Even tiny oil spills may break Arctic food chain
Drilling for oil in the Arctic may have catastrophic consequences, new study suggests.
As the Arctic ice is melting, areas that used to be covered by a thick layer of ice become accessible.
These areas contain great amounts of oil and are therefore of great interest to oil companies.
However, according to a new study, drilling for oil in these areas can have disastrous consequences if the increased ship traffic, and the possible oil spills, increase the amounts of oil in the ecosystem.
One of the cornerstones of the Arctic food web – the copepod species Calanus hyperboreus – responds particularly poorly to even the tiniest amounts of oil in the water, and once these copepods run into problems, the entire food chain – with everything from fish to humans in it – also runs into problems.
So says Professor Torkel Gissel Nielsen, of DTU Aqua at the Technical University of Denmark, who co-authored the new study, published in the journal Ecotoxicology.
“There are huge oil reserves in the Arctic. When we start extracting them, there will inevitably be spillage at some point,” he says.
“Our research shows that it only takes tiny amounts of oil in the sea to significantly reduce copepod egg hatching rates. If there are no copepods in the sea, there is no food for the fry. Even tiny oil spills in the Arctic can end up breaking the food chain entirely.”
Why copepods are important
The reason that the C. hyperboreus is a key species in the food chain is that it is the food source of virtually all fish in the ocean. The copepods feed on algae and thus convert the algae into food for other animals.
Our research shows that it only takes tiny amounts of oil in the sea to significantly reduce copepod egg hatching rates. If there are no copepods in the sea, there is no food for the fry. Even tiny oil spills in the Arctic can end up breaking the food chain entirely.
Torkel Gissel Nielsen
The total weight of the copepod population also exceeds the weight of all other aquatic animals, so even though each individual copepod is less than one centimetre in length, they collectively make up a considerable amount of food for fish, birds and crustaceans.
A reduction in the copepod population, or a mere displacement of the various copepod species, will therefore have catastrophic consequences for a wide variety of other animals, too.
Fatty copepods are most important
In their study, the researchers specifically looked at the C. hyperboreus, as this is the fattest one of the Arctic copepods and thus also the most important one in this context.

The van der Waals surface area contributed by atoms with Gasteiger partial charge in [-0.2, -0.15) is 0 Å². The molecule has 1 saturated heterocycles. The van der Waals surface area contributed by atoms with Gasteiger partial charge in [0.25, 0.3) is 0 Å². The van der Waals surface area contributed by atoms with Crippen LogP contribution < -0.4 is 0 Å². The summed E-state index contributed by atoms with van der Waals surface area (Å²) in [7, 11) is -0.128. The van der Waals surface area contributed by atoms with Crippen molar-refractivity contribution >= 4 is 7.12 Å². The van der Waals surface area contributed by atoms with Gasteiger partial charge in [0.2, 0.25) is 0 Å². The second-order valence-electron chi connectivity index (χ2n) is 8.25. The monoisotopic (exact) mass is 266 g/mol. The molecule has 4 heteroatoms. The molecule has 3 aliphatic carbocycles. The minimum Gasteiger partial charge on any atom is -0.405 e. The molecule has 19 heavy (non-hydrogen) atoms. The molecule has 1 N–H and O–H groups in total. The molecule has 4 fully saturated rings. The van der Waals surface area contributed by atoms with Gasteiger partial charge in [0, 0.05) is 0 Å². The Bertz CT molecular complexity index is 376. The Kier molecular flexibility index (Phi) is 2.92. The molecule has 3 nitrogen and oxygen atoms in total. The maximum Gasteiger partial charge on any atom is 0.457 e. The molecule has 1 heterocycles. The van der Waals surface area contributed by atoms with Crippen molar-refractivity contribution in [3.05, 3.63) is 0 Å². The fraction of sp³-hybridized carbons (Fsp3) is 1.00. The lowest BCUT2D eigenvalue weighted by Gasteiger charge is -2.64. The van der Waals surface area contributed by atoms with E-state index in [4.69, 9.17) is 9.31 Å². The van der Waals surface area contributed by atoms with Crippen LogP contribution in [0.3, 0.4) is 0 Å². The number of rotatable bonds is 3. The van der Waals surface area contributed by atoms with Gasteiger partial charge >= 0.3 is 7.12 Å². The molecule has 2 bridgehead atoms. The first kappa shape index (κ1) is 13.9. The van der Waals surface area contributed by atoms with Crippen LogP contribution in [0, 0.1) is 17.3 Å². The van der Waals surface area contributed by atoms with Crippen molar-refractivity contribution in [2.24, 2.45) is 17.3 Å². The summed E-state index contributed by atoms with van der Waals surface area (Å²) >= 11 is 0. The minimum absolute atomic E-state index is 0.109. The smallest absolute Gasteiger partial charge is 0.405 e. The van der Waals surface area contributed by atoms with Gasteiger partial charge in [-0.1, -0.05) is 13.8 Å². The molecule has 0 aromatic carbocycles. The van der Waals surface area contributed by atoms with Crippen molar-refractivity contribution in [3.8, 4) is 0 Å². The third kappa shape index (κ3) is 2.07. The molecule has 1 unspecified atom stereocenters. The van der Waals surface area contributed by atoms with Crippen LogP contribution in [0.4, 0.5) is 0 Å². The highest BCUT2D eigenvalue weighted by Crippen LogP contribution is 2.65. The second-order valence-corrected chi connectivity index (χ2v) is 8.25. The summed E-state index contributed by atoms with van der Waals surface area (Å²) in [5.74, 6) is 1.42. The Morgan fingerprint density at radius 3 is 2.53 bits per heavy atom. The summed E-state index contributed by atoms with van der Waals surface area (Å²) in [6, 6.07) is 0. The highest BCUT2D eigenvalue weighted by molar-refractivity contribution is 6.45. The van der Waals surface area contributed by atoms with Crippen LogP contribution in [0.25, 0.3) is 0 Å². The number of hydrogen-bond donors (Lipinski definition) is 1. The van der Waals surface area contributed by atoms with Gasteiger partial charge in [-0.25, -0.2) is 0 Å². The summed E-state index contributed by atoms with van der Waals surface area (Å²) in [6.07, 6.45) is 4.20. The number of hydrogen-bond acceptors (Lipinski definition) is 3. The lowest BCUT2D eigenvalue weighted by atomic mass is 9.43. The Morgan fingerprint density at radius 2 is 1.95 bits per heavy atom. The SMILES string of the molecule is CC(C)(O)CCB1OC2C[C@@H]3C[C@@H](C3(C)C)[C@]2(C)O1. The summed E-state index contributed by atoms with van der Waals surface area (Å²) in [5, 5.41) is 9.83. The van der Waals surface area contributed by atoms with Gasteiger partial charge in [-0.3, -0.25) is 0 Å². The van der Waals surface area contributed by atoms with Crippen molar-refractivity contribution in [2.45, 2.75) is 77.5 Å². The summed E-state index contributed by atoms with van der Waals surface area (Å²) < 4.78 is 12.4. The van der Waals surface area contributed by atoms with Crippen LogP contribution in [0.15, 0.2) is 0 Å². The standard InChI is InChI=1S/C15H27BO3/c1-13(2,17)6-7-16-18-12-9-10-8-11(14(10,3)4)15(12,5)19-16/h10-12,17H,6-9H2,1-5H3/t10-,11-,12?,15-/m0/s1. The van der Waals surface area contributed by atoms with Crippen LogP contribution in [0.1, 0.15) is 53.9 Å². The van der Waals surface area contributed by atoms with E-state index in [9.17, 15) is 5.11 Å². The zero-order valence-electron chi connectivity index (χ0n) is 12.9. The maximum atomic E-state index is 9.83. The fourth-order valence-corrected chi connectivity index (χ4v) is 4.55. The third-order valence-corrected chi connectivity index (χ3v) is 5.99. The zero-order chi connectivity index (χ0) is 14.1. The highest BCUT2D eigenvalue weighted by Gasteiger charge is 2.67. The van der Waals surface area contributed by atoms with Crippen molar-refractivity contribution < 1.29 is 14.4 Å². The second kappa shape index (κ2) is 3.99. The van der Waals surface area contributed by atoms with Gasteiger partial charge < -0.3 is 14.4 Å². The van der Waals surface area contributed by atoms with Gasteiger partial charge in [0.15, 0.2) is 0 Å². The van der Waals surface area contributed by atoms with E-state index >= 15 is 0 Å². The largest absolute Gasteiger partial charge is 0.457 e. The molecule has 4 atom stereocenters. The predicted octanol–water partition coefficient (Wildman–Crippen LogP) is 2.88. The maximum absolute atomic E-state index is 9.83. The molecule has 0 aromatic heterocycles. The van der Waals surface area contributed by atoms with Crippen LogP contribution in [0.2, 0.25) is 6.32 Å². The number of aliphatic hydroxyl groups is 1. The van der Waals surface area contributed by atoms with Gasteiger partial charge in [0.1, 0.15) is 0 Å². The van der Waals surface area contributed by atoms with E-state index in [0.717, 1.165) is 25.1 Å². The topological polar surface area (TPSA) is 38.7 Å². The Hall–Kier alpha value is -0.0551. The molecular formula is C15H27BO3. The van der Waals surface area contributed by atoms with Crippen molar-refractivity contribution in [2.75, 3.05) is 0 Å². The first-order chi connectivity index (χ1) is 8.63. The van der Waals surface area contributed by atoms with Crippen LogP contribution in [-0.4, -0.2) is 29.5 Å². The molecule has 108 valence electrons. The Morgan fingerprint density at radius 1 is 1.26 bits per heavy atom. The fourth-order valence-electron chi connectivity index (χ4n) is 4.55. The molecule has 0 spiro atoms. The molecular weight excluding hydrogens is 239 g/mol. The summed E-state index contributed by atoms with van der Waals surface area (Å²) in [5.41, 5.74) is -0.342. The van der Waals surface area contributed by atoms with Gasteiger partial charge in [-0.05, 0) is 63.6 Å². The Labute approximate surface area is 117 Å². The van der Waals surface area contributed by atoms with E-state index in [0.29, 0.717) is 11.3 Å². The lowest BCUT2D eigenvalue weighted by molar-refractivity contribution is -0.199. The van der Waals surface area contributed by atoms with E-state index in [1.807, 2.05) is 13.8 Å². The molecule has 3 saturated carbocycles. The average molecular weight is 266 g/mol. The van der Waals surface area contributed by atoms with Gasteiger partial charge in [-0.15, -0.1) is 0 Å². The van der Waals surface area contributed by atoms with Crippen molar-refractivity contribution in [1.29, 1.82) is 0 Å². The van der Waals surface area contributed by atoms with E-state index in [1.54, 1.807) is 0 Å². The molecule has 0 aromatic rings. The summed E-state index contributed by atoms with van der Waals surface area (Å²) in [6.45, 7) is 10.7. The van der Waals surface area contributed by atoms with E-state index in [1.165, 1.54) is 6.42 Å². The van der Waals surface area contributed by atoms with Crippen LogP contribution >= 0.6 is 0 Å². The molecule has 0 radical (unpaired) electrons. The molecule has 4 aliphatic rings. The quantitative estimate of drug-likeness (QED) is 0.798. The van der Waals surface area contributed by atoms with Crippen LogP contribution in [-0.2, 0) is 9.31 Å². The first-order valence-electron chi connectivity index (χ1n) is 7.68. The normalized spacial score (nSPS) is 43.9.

In the Arctic, fat is key to survival, and without the fatty copepods, there is less fat being transported from algae up through the food chain, first to copepods, then to fish and birds, and lastly to whales, seals, polar bears and humans.
An oil spill can therefore have the consequence that an entire generation of C. hyperboreus is wiped out. This will result in an entire generation of fry also losing a key food source, as they have no fatty copepods to feed on when preparing for the cold winter,” says the professor.
Torkel Gissel Nielsen
“If the number of these fatty copepods is reduced as a result of oil spills in the ocean, it is possible that they will be replaced by other species,” says Nielsen.
“However, for animals that feed on the copepods, this would be similar to changing from a diet of bacon to one of rice crackers and still being able to stay warm through the Arctic winters. That is not possible, and many species will be experiencing great problems.”
Oil prevents eggs from hatching
The problem with the C. hyperboreus is that its eggs are much more susceptible to oil exposure than eggs from other species.
Most copepods have hard eggshells, but C. hyperboreus eggs are only covered by a thin membrane. This membrane is permeable to organic substances such as oil, which can penetrate the egg and kill it.
“An oil spill can therefore have the consequence that an entire generation of C. hyperboreus is wiped out. This will result in an entire generation of fry also losing a key food source, as they have no fatty copepods to feed on when preparing for the cold winter,” says the professor.
Oil enters the food chain
In their studies, the researchers exposed the copepods to very small and realistic amounts of oil in the laboratory. The oil concentrations corresponded to the amount of oil that can be expected from a small oil spill.
The oil turned out to cause a sharp reduction in the number of hatched eggs. The oil also affected the female copepods which, although they did not die, became less active and ate less.
However, the apparent fact that the copepods survive the small doses of oil is a problem:
”It means that the oil enters the food chain, and that means it may affect other animals whose response to the oil we still do not know. This is another problem caused by oil spills in the Arctic.”
- "Evaluating pyrene toxicity on Arctic key copepod species Calanus hyperboreus", Ecotoxicology (2013), DOI: 10.1007/s10646-013-1160-z